Through the years I worked on the project, I read a lot about the topic “schizophrenia,” and about “mental illness” or “madness” more generally. I interviewed a lot of people about these topics, people who might have perspective to lend. People, I found, held all kinds of beliefs, and strongly. Much of what I learned was often contradictory. What my uncle had written about his life, for example, conflicted with much of what had been said about him by people who knew him well, and also what the psychiatric profession says about people with his diagnosis.

As I learned, as I encountered such conflicts, I tended to try to listen, to get a sense of where the disagreements were and think about what caused them. In my own book I try less to take sides and more to give the reader a portrait of the debates — making sure, though, that those of us who’ve never been “labeled schizophrenic” really listen to someone who has been, especially on the topic of himself.

During the last few years, since I’ve known this project would be a book, I have asked people who’ve been there, people who have “lived experience,” as it’s sometimes phrased, about their mental health. People have talked about their “symptoms,” their “challenges,” their “recovery.” People have told me about their whole lives and their worst days. They’ve told me about what helped them, and what has made things even worse. They’ve told me which words they embrace and which they hate.

My uncle’s story contained his own truths. Bob did worse when he was confined in cells and stuck with needles and left with huge questions about what was happening to him and why. He did worse when he was bouncing from couch to couch. He did worse when people treated him like trash. Or when his meds made him feel like a “zombie.”

He did better when he had somewhere to sleep that day and the next. He often returned to a psychiatric hospital in the East Bay during his twenties, and would spend some weeks or months there, as he put it, “working on getting well.” He did better when he made a friend, or had a girl, or got to do a job he found engaging. He did better when he was in a band, or going to church, really feeling God, or when he was outside a lot — logging, hiking. There was one good stretch in his twenties when he lived in a commune with hippies and spent his time building rock walls and strolling around naked playing guitar and building pens at a nearby goat farm. He also did well during the last decades of his life, when he lived alone and mostly independent in the desert, a self-described “hermit.”

When I’ve interviewed people, I’ve tended to ask them: What’s helped you the most? Many have discussed their religion, their spirituality. Many have spoken about particular supportive people in their lives: an understanding grandmother, a faithful partner, a sponsor. Some have credited their community, or their support group. Many have spoken about their therapist, and the importance of finding one who’s a good fit. A few have credited a psychiatrist. A few have spoken about how one psychiatric treatment or another made all the difference. Many have described finally quitting one substance or another. Or finally coming out. Or finally extricating yourself from a damaging relationship or group. People have praised the virtues of sleep. Or of letting time pass. People have discussed their roller derby team, their church choir, their cat.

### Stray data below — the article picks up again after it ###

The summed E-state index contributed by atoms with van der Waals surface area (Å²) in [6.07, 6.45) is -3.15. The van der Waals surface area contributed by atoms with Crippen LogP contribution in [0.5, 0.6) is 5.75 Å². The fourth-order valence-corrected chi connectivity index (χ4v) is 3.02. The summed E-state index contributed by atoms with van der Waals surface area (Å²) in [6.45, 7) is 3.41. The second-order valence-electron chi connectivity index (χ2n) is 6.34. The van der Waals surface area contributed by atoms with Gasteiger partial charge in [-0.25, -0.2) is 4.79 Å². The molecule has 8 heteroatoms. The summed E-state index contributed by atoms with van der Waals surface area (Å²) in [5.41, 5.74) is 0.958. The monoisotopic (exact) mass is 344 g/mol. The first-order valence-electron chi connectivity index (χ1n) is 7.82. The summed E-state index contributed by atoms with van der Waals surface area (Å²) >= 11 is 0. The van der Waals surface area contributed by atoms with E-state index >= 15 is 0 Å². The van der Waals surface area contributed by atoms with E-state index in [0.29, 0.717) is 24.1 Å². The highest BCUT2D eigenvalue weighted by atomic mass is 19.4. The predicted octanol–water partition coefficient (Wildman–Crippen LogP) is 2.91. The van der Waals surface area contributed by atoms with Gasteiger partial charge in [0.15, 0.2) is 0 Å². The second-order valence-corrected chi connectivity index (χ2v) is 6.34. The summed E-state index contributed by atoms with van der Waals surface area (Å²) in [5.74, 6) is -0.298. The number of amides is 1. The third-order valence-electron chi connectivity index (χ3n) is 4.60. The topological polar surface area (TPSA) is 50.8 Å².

My house, I realized, is a house where pie isn’t for special occasions; pie is for any time.

Through these years, as I’ve read and had these conversations, I’ve tried to stay impartial. But I admit that some trends in what I learned resonated with me personally. Like that trauma and oppression play a part in creating distressing mental and emotional states — like incapacitating sadness or self-loathing. Something else people have said that was certainly true for me: Taking care of yourself is an ongoing labor, one that takes commitment.

I’ve often contemplated my own answer to that question: What’s helped the most? I’ve thought about all the things, big and small, that have made a difference on a given hard day, or month, or year. One answer surely — something I’ve done a lot since I sprang free — is stand alone in a kitchen, with a knife, with a pot of oil, with a floured board.

I cooked for myself and I tried to find others to cook for. Roommates, friends. Boyfriends. Into my twenties I cooked big meals, held dinner parties, wine tastings. I cooked my first Thanksgiving dinner in Iowa, made two pies for four people. The next year I got up earlier, made three.

Year after year, crust after crust, I got better at seeing when I’d erred, pie-wise. I learned how crucial it is that your fat be cold; like many pie bakers, I now refrigerate my dough at least an hour before rolling it out. Like many pie bakers, my life was forever changed when I bought a $10 tool called a pastry blender. Something else I saw too: It doesn’t matter how many pies I’ve made; once in a while, inevitably, I’ll totally fuck one up. Something a lot of people have said when I’ve interviewed them that certainly is true for me: No matter how strong you may feel today, none of us has any clue what’s coming next — in our world, in our heads.